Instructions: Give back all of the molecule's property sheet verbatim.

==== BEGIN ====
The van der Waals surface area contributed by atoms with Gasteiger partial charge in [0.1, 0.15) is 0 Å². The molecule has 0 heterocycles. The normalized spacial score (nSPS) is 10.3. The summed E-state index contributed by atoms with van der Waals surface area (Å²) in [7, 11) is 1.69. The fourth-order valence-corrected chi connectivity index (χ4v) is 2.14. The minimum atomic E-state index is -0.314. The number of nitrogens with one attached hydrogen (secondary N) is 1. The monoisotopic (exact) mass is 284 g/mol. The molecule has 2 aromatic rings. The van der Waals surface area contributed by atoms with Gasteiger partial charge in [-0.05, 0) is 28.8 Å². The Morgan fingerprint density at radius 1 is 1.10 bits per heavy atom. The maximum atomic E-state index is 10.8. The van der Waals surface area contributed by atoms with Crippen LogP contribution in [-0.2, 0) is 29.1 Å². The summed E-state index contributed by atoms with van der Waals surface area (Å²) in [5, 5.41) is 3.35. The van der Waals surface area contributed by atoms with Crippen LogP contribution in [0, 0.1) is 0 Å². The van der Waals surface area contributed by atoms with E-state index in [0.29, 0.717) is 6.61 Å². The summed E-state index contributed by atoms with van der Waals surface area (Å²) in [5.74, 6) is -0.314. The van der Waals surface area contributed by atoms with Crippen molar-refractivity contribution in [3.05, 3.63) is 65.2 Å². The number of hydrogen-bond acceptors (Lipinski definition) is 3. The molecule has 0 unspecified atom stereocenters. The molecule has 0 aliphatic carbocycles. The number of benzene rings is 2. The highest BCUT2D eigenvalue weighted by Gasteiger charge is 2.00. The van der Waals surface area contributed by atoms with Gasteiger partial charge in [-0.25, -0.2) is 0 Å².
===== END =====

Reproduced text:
The van der Waals surface area contributed by atoms with Gasteiger partial charge in [0.1, 0.15) is 0 Å². The molecule has 0 heterocycles. The normalized spacial score (nSPS) is 10.3. The summed E-state index contributed by atoms with van der Waals surface area (Å²) in [7, 11) is 1.69. The fourth-order valence-corrected chi connectivity index (χ4v) is 2.14. The minimum atomic E-state index is -0.314. The number of nitrogens with one attached hydrogen (secondary N) is 1. The monoisotopic (exact) mass is 284 g/mol. The molecule has 2 aromatic rings. The van der Waals surface area contributed by atoms with Gasteiger partial charge in [-0.05, 0) is 28.8 Å². The Morgan fingerprint density at radius 1 is 1.10 bits per heavy atom. The maximum atomic E-state index is 10.8. The van der Waals surface area contributed by atoms with Crippen LogP contribution in [-0.2, 0) is 29.1 Å². The summed E-state index contributed by atoms with van der Waals surface area (Å²) in [5, 5.41) is 3.35. The van der Waals surface area contributed by atoms with Crippen LogP contribution in [0, 0.1) is 0 Å². The van der Waals surface area contributed by atoms with E-state index in [0.29, 0.717) is 6.61 Å². The summed E-state index contributed by atoms with van der Waals surface area (Å²) in [5.74, 6) is -0.314. The van der Waals surface area contributed by atoms with Crippen molar-refractivity contribution in [3.05, 3.63) is 65.2 Å². The number of hydrogen-bond acceptors (Lipinski definition) is 3. The molecule has 0 unspecified atom stereocenters. The molecule has 0 aliphatic carbocycles. The number of benzene rings is 2. The highest BCUT2D eigenvalue weighted by Gasteiger charge is 2.00. The van der Waals surface area contributed by atoms with Gasteiger partial charge in [-0.25, -0.2) is 0 Å².